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Tomato Season – Bring It On!0


I can already taste them. Juicy and warm picked fresh from the vine. The hardest part is getting them to last the short trip from the garden to the kitchen.

Tomatoes are warm season lovers. They pout and throw fits if you plant them out too early with cool night temperatures and unexpected cold breezes from the north. We plan on no earlier than Memorial Day weekend but will postpone if the weekend’s overcast and cool. And it’s worth the wait to have those seedlings spring to life under the hot summer sun and bulk up quickly in preparation of yielding handfuls of fruits.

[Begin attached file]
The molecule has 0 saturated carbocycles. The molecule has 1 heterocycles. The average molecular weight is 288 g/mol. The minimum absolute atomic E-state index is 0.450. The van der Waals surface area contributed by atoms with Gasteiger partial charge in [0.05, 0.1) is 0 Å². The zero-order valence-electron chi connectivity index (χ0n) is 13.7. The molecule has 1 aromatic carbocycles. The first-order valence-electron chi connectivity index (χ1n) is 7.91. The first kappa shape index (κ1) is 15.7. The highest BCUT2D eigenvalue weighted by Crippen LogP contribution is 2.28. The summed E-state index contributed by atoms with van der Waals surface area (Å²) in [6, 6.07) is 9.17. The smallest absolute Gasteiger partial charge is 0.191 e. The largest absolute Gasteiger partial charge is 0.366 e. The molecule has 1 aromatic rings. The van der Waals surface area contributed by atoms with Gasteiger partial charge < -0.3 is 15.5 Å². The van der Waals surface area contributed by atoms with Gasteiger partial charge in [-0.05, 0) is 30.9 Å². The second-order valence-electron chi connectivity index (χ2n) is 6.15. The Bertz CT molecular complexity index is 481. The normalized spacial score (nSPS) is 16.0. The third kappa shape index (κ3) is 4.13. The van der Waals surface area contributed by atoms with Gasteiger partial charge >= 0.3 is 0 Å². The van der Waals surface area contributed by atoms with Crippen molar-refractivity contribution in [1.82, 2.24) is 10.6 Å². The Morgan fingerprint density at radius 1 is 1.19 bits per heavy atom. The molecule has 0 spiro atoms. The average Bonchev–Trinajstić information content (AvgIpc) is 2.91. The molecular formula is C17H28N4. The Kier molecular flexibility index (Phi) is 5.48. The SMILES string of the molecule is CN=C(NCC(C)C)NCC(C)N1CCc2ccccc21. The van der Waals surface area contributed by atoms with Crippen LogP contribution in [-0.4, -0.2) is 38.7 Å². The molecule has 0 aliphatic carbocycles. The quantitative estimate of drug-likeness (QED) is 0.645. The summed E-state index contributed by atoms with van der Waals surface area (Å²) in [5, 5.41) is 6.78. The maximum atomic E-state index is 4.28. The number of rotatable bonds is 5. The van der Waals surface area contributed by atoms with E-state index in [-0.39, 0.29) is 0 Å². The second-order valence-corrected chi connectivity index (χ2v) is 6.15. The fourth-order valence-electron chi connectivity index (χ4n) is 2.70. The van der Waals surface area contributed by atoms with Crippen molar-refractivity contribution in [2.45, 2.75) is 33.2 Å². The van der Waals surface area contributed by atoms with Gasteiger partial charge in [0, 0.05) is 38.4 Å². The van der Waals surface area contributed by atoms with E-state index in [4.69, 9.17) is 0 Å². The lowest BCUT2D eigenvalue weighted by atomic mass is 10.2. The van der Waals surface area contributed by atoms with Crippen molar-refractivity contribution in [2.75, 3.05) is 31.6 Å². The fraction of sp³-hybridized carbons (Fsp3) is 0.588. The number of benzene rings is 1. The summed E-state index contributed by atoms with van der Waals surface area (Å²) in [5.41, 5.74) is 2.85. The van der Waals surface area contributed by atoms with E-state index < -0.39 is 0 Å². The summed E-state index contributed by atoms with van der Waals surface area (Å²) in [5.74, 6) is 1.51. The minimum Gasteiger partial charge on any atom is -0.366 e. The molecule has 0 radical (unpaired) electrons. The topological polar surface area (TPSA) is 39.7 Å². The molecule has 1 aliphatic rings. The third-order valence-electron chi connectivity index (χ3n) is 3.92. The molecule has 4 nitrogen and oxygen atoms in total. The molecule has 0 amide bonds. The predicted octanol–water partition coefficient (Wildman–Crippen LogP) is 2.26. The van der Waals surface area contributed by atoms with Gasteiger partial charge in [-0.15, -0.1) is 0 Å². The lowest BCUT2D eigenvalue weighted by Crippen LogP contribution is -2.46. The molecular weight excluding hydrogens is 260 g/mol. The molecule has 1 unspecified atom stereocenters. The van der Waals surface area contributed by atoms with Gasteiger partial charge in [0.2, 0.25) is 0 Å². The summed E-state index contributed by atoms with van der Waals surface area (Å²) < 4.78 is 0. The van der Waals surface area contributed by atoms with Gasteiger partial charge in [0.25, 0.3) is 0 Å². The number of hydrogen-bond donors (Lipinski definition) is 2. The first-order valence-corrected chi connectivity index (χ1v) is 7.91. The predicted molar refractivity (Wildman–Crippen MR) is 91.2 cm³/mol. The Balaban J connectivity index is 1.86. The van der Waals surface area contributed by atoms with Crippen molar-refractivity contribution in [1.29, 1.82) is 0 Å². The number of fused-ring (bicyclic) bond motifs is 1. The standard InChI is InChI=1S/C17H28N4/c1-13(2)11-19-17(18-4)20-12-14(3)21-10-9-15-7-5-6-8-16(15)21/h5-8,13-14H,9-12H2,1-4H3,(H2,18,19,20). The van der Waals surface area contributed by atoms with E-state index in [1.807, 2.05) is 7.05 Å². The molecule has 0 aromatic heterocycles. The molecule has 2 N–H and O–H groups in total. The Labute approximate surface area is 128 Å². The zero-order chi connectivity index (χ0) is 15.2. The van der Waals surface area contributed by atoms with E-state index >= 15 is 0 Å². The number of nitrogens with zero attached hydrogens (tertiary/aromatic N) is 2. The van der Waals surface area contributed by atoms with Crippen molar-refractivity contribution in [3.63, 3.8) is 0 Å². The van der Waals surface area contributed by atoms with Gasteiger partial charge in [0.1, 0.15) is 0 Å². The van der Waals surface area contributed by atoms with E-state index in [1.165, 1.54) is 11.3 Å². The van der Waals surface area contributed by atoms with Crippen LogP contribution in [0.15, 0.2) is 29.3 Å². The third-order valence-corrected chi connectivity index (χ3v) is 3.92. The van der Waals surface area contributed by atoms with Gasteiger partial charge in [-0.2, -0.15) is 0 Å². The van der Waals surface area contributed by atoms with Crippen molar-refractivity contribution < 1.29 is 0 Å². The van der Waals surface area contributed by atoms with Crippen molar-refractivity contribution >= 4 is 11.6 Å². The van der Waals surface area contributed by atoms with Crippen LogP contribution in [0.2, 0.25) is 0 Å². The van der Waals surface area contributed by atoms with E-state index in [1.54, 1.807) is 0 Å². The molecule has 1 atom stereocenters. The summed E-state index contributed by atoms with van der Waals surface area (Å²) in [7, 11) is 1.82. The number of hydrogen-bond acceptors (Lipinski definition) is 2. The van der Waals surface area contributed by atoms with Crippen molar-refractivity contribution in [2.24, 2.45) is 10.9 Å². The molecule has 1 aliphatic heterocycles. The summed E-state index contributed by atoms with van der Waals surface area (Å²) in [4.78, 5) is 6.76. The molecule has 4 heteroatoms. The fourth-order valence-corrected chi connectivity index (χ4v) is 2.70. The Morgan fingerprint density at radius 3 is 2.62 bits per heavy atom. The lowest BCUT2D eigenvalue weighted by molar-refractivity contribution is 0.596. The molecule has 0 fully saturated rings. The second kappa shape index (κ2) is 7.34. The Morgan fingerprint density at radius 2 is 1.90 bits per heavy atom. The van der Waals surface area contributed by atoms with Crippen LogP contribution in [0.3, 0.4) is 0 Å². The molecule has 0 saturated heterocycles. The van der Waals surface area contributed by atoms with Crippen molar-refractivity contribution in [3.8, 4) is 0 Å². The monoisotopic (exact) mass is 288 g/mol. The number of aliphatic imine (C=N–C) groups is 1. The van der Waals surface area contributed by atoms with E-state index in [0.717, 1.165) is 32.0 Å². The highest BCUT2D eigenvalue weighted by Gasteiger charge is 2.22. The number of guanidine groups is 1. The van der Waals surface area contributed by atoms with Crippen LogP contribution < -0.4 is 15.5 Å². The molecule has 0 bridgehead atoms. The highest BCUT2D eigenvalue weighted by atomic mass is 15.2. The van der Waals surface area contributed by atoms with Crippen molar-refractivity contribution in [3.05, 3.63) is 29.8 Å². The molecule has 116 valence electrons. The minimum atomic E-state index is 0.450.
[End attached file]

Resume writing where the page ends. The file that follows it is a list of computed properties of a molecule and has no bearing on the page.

Location, location, location. Tomatoes need as much sun as they can get. South or southwest locations are best where they get about 7 hours of sun per day or more.

These sun worshippers also appreciate being well-fed. Some compost or aged manure plus a handful of low-nitrogen fertilizer mixed into the soil does the trick. The soil should be fertile and well-drained since tomatoes are big feeders and resent wet feet.

It’s also best to plant them in places where you’ve planted them in the previous three years or so to discourage problems from soil-borne diseases. Containers work well for the small space gardener where crop rotation just isn’t feasible. And you can locate these easily in the sunniest parts of your yard.

Cherries, Beefsteaks, Heirlooms, or Paste. They all top the list of my summertime favorites.

text and photos by Ann D. Travers

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